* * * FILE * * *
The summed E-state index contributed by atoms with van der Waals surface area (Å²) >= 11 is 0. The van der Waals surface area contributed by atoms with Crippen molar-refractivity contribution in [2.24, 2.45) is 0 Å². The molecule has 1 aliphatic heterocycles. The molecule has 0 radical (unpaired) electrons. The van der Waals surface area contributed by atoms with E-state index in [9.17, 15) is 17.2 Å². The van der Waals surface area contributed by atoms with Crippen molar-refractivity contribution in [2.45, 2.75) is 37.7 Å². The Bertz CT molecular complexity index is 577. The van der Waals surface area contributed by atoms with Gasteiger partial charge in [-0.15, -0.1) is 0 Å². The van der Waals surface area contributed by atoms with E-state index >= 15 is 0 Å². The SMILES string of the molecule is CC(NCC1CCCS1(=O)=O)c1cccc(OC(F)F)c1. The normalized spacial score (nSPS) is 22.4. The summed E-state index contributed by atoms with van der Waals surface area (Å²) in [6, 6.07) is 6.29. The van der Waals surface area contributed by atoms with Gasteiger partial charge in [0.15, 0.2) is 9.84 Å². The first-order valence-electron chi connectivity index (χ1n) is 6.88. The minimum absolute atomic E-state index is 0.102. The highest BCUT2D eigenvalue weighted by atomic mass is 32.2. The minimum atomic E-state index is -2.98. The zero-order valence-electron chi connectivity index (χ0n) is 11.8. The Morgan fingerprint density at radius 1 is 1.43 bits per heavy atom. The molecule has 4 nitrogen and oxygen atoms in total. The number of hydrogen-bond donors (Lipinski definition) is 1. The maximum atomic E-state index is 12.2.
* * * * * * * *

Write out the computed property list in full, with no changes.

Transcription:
The summed E-state index contributed by atoms with van der Waals surface area (Å²) >= 11 is 0. The van der Waals surface area contributed by atoms with Crippen molar-refractivity contribution in [2.24, 2.45) is 0 Å². The molecule has 1 aliphatic heterocycles. The molecule has 0 radical (unpaired) electrons. The van der Waals surface area contributed by atoms with E-state index in [9.17, 15) is 17.2 Å². The van der Waals surface area contributed by atoms with Crippen molar-refractivity contribution in [2.45, 2.75) is 37.7 Å². The Bertz CT molecular complexity index is 577. The van der Waals surface area contributed by atoms with Gasteiger partial charge in [-0.15, -0.1) is 0 Å². The van der Waals surface area contributed by atoms with E-state index >= 15 is 0 Å². The SMILES string of the molecule is CC(NCC1CCCS1(=O)=O)c1cccc(OC(F)F)c1. The normalized spacial score (nSPS) is 22.4. The summed E-state index contributed by atoms with van der Waals surface area (Å²) in [6, 6.07) is 6.29. The van der Waals surface area contributed by atoms with Gasteiger partial charge in [0.15, 0.2) is 9.84 Å². The first-order valence-electron chi connectivity index (χ1n) is 6.88. The minimum absolute atomic E-state index is 0.102. The highest BCUT2D eigenvalue weighted by atomic mass is 32.2. The minimum atomic E-state index is -2.98. The zero-order valence-electron chi connectivity index (χ0n) is 11.8. The Morgan fingerprint density at radius 1 is 1.43 bits per heavy atom. The molecule has 4 nitrogen and oxygen atoms in total. The number of hydrogen-bond donors (Lipinski definition) is 1. The maximum atomic E-state index is 12.2.